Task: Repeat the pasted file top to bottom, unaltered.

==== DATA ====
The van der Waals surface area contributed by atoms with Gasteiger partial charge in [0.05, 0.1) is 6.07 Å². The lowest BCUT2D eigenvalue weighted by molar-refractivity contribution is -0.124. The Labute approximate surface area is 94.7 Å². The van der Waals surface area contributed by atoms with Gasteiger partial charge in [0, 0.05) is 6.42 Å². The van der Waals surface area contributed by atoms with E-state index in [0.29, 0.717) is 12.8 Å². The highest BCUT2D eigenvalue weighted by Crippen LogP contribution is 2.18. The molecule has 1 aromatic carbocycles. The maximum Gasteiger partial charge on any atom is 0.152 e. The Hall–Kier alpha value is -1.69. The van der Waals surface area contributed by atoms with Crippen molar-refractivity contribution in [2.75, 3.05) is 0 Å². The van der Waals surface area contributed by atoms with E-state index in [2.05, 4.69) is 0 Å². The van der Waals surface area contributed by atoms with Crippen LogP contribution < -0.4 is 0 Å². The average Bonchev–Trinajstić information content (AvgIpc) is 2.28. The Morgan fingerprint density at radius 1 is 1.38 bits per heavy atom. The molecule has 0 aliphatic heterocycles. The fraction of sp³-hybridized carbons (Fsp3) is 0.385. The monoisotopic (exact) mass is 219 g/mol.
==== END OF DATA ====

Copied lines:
The van der Waals surface area contributed by atoms with Gasteiger partial charge in [0.05, 0.1) is 6.07 Å². The lowest BCUT2D eigenvalue weighted by molar-refractivity contribution is -0.124. The Labute approximate surface area is 94.7 Å². The van der Waals surface area contributed by atoms with Gasteiger partial charge in [0, 0.05) is 6.42 Å². The van der Waals surface area contributed by atoms with E-state index in [0.29, 0.717) is 12.8 Å². The highest BCUT2D eigenvalue weighted by Crippen LogP contribution is 2.18. The molecule has 1 aromatic carbocycles. The maximum Gasteiger partial charge on any atom is 0.152 e. The Hall–Kier alpha value is -1.69. The van der Waals surface area contributed by atoms with Crippen molar-refractivity contribution in [2.75, 3.05) is 0 Å². The van der Waals surface area contributed by atoms with E-state index in [2.05, 4.69) is 0 Å². The van der Waals surface area contributed by atoms with Crippen LogP contribution < -0.4 is 0 Å². The average Bonchev–Trinajstić information content (AvgIpc) is 2.28. The Morgan fingerprint density at radius 1 is 1.38 bits per heavy atom. The molecule has 0 aliphatic heterocycles. The fraction of sp³-hybridized carbons (Fsp3) is 0.385. The monoisotopic (exact) mass is 219 g/mol.